Costa Mesa Real Estate Market

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Real Estate Agent with Weichman Associates- Realtors

Real Estate Blog Page


 
Friday, January 11th, 2008

REALTOR'S CORNER as published in the Orange County Register

Buy Now, Retire Later!

REALTOR'S CORNER REALTOR'S CORNER LARRY WEICHMAN
Larry@WeichmanRealtors.com

 

Have you been hearing that it's a buyer's market?  Take a look at local home prices.  Have you been told that there's no time like the present to plan your retirement?  Again, take a look at those prices, and then think about investing for your future.

When retirement nears, many of us consider making a move, either to a more desirable location or maybe into a smaller home.  How do you think home prices now will compare to prices in the future?  Buyer's market or not, you can bet that home values will rise.

Even if you're years from retirement, you could consider buying your retirement home right now.  If you've built up substantial equity in your current home, you're in a great position for financing on that second home.  Even if you can't afford to buy it outright, you'll certainly qualify for more attractive terms on the mortgage.

You see, if you're buying a second home as a residence, most lenders will offer you a lower interest rate than if you were buying another home simply as a real estate investment.  Honestly, though, what better "investment" could you make than to purchase your dream retirement property now, while prices are certainly lower than they will be in five to ten years?  Consult with a real estate agent and your financial advisor to learn more!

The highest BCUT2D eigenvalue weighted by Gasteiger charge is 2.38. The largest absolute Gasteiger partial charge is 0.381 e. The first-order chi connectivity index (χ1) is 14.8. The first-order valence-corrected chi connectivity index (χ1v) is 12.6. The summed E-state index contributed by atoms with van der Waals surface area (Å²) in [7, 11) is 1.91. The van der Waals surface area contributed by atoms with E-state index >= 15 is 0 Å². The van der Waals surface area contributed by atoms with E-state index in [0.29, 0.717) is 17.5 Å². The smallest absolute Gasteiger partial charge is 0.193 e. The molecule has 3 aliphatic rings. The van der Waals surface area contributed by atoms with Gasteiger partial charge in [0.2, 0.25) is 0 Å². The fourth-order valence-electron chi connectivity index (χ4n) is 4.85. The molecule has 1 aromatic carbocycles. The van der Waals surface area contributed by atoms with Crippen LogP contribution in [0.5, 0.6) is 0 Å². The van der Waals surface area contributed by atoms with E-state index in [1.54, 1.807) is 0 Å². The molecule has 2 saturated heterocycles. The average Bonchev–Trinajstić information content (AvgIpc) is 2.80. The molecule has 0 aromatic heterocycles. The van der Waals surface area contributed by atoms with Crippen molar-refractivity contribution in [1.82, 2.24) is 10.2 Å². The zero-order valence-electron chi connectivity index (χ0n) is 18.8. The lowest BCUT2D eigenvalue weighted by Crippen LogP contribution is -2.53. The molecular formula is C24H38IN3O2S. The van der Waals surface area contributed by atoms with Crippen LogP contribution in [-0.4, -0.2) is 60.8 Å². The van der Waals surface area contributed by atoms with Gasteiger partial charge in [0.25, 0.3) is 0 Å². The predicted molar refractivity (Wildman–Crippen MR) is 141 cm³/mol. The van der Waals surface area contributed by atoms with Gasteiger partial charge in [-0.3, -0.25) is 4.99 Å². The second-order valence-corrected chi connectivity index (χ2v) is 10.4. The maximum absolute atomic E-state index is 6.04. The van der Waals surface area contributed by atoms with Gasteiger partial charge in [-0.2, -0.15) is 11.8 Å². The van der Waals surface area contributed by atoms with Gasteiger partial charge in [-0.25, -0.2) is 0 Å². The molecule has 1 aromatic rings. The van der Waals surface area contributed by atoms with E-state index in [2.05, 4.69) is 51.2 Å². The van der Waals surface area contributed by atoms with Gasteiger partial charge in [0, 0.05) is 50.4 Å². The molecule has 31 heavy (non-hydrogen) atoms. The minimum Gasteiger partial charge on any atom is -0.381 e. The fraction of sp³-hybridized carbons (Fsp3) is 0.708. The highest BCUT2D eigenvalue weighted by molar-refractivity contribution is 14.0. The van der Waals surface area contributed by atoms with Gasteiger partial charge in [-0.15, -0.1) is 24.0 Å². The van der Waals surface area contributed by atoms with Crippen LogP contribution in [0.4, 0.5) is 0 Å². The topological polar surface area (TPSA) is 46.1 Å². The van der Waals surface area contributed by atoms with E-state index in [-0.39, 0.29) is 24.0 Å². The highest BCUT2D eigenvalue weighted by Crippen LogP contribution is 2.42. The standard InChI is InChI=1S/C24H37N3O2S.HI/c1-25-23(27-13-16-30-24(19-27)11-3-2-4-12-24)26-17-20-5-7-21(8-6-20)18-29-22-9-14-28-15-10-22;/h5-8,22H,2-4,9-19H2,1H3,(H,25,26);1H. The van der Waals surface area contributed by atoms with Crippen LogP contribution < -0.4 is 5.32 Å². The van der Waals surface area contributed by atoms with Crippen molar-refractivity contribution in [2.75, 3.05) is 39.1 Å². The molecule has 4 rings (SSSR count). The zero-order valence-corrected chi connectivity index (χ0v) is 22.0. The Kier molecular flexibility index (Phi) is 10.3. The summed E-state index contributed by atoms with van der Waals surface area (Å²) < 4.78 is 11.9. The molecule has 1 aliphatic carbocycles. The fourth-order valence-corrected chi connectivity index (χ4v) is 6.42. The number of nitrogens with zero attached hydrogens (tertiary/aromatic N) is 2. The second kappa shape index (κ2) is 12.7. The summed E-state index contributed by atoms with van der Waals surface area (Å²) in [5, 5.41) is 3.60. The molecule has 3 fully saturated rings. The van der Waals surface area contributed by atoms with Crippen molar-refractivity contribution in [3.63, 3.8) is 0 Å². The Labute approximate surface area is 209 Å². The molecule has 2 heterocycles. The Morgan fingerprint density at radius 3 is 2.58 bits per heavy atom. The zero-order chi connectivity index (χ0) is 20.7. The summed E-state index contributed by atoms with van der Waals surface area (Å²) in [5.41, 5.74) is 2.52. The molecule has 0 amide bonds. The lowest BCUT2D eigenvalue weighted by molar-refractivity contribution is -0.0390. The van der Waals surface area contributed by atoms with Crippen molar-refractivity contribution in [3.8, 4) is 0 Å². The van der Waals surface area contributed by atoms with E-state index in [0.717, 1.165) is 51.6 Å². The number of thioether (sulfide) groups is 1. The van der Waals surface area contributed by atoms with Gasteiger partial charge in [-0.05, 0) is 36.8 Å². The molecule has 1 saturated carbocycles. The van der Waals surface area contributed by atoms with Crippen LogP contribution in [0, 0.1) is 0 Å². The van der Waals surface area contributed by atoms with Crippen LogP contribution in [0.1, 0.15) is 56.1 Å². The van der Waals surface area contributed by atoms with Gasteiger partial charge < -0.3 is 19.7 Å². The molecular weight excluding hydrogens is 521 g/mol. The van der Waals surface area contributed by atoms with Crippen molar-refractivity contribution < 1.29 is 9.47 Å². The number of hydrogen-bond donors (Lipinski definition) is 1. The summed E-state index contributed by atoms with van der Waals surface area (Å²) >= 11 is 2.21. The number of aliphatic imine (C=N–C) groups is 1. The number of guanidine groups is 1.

Larry Weichman is President/ Broker for Costa Mesa based Weichman Realtors. Direct your questions to Larry@WeichmanRealtors.com or call 714-444-4663.

 

Wednesday, December 19, 2007

REALTOR'S CORNER as published in the Orange County Register

Could you sell for half-price?

REALTOR'S CORNER REALTOR'S CORNER LARRY WEICHMAN
Larry@WeichmanRealtors.com

 

Remember playing Monopoly? "Do not collect $200!" became a household phrase. Sometimes, towards the end of the game, you might have sold a property to another player for half-price just to raise some cash.

In real life, you would never accept half-price for your home - or would you? What if you owed $88,000 on a home you wanted to sell for $100,000?

Now what if a prospective buyer offers to buy it at a discount of 6 percent off the asking price? Although you would like to receive the full asking price, you accept. You've just sold your house for half-price!

How's that? Your equity - the difference between the sale price and what you owe - is what you receive at closing. It can easily slip through your fingers at the hands of a buyer who is good at negotiation.

Allowing that 6 percent discount ($6,000), you are selling for a price of $94,000 while you still owe $88,000. That means you will receive $6,000 cash in hand at closing rather than the $12,000 you had anticipated - half-price!